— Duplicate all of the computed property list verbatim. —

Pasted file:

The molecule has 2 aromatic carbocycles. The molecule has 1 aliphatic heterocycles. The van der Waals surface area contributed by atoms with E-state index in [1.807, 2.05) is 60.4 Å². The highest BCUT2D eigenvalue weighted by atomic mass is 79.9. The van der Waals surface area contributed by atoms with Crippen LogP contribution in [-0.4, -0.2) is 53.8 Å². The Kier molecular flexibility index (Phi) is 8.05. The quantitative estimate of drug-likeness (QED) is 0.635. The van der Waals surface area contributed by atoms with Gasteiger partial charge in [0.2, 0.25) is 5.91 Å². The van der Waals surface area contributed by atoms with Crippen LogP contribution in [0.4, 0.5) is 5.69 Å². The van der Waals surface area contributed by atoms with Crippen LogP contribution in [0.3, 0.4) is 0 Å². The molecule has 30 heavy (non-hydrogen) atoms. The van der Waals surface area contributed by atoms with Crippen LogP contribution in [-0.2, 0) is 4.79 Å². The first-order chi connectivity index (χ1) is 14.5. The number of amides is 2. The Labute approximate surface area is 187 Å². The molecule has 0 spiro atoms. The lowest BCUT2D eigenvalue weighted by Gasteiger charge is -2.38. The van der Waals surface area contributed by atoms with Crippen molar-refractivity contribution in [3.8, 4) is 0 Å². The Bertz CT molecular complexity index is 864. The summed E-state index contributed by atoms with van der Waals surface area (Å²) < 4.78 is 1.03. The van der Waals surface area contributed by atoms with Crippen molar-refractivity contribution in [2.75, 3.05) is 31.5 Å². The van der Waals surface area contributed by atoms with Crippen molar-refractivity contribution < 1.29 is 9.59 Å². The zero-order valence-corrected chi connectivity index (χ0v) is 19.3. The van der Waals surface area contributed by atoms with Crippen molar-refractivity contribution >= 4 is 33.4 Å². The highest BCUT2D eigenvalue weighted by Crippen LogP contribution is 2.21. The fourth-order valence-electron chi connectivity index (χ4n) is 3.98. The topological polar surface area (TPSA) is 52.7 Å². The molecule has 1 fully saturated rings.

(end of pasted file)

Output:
The molecule has 2 aromatic carbocycles. The molecule has 1 aliphatic heterocycles. The van der Waals surface area contributed by atoms with E-state index in [1.807, 2.05) is 60.4 Å². The highest BCUT2D eigenvalue weighted by atomic mass is 79.9. The van der Waals surface area contributed by atoms with Crippen LogP contribution in [-0.4, -0.2) is 53.8 Å². The Kier molecular flexibility index (Phi) is 8.05. The quantitative estimate of drug-likeness (QED) is 0.635. The van der Waals surface area contributed by atoms with Gasteiger partial charge in [0.2, 0.25) is 5.91 Å². The van der Waals surface area contributed by atoms with Crippen LogP contribution in [0.4, 0.5) is 5.69 Å². The van der Waals surface area contributed by atoms with Crippen LogP contribution in [0.3, 0.4) is 0 Å². The molecule has 30 heavy (non-hydrogen) atoms. The van der Waals surface area contributed by atoms with Crippen LogP contribution in [-0.2, 0) is 4.79 Å². The first-order chi connectivity index (χ1) is 14.5. The number of amides is 2. The Labute approximate surface area is 187 Å². The molecule has 0 spiro atoms. The lowest BCUT2D eigenvalue weighted by Gasteiger charge is -2.38. The van der Waals surface area contributed by atoms with Crippen molar-refractivity contribution in [3.8, 4) is 0 Å². The Bertz CT molecular complexity index is 864. The summed E-state index contributed by atoms with van der Waals surface area (Å²) < 4.78 is 1.03. The van der Waals surface area contributed by atoms with Crippen molar-refractivity contribution in [2.75, 3.05) is 31.5 Å². The van der Waals surface area contributed by atoms with Crippen molar-refractivity contribution < 1.29 is 9.59 Å². The zero-order valence-corrected chi connectivity index (χ0v) is 19.3. The van der Waals surface area contributed by atoms with Crippen molar-refractivity contribution >= 4 is 33.4 Å². The highest BCUT2D eigenvalue weighted by Crippen LogP contribution is 2.21. The fourth-order valence-electron chi connectivity index (χ4n) is 3.98. The topological polar surface area (TPSA) is 52.7 Å². The molecule has 1 fully saturated rings.